In medicine, we are presented with information to learn in many different ways.
- Reams of journal articles and text book chapters
- Flowcharts and anatomical atlases (atli?)
- Managing a complicated patient on the first day of your rotation
- Paper cases allowing you time to reflect and digest information
Regardless of how you learn best, you’re going to get information in ways that work for you and many ways that don’t. You’re going to need to adapt. It pays to know how you learn so you can engage in strategies that help you deal with situations that don’t match your style.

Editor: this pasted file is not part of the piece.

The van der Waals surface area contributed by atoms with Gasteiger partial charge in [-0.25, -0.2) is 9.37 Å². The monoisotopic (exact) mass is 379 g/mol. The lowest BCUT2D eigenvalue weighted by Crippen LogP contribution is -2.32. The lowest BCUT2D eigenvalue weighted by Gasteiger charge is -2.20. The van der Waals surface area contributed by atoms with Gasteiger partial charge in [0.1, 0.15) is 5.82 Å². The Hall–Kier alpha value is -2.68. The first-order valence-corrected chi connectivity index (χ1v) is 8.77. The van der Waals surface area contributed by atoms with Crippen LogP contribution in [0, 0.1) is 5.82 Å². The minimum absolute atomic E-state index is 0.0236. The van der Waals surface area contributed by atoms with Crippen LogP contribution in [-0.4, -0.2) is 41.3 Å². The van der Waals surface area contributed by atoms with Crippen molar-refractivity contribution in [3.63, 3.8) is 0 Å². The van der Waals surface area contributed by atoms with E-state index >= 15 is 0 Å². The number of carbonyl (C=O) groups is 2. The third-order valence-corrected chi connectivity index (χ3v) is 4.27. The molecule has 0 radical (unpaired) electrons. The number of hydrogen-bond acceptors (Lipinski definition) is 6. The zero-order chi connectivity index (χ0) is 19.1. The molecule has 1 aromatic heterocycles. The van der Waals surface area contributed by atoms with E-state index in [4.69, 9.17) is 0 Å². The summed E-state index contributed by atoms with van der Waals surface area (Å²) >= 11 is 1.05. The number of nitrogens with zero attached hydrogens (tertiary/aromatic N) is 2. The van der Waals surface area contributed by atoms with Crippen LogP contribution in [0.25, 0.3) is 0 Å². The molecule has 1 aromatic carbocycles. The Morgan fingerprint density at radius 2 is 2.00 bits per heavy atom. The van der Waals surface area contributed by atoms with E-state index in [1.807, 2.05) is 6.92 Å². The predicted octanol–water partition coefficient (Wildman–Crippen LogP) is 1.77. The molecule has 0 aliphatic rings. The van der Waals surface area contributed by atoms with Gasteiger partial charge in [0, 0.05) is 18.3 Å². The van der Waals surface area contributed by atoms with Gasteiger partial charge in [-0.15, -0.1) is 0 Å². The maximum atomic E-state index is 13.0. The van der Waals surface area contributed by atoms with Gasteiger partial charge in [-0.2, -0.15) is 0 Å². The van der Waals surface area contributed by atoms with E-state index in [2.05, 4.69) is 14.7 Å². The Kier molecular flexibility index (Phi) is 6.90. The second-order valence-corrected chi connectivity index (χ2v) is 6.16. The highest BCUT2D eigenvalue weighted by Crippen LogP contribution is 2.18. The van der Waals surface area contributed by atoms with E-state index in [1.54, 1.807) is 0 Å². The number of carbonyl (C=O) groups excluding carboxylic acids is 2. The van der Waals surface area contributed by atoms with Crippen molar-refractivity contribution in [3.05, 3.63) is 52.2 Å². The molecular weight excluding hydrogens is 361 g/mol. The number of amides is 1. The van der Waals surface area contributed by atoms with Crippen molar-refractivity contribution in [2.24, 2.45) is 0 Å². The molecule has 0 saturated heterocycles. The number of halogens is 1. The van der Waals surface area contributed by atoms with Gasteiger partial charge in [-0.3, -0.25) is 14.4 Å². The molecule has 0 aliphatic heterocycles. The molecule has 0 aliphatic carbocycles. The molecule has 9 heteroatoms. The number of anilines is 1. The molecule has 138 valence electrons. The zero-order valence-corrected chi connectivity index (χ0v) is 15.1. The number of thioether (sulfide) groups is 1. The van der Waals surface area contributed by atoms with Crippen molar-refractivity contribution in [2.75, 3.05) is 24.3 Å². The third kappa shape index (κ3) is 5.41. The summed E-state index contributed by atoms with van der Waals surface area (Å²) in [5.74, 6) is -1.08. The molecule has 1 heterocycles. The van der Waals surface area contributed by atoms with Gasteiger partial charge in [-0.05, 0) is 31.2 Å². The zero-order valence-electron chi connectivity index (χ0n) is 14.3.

There’s a great 40-question test by Felder and Silverman to determine one’s learning styles. Here are my results after taking the test. Apparently, I’m quite unbalanced.
Results for: Rahul Patwari ACTIVE 11 9 7 5 3 1 1 3 5  9 11 REFLECTIVE SENSING 11 9 7 5 3 1 1  5 7 9 11 INTUITIVE VISUAL 11  7 5 3 1 1 3 5 7 9 11 VERBAL SEQUENTIAL 11 9 7  3 1 1 3 5 7 9 11 GLOBAL
I like to sit back and think about things, then make colorful diagrams, sketching out connections and sequential steps. Apparently I can’t learn by listening (my mom could have told you that). Yet there are tactics I can use to learn well in a lecture.
I recommend taking the 5 minutes to figure out your learning style then look here to see how to adapt to other styles. What styles are you? How have you adapted to succeed in medicine? Put your comments below.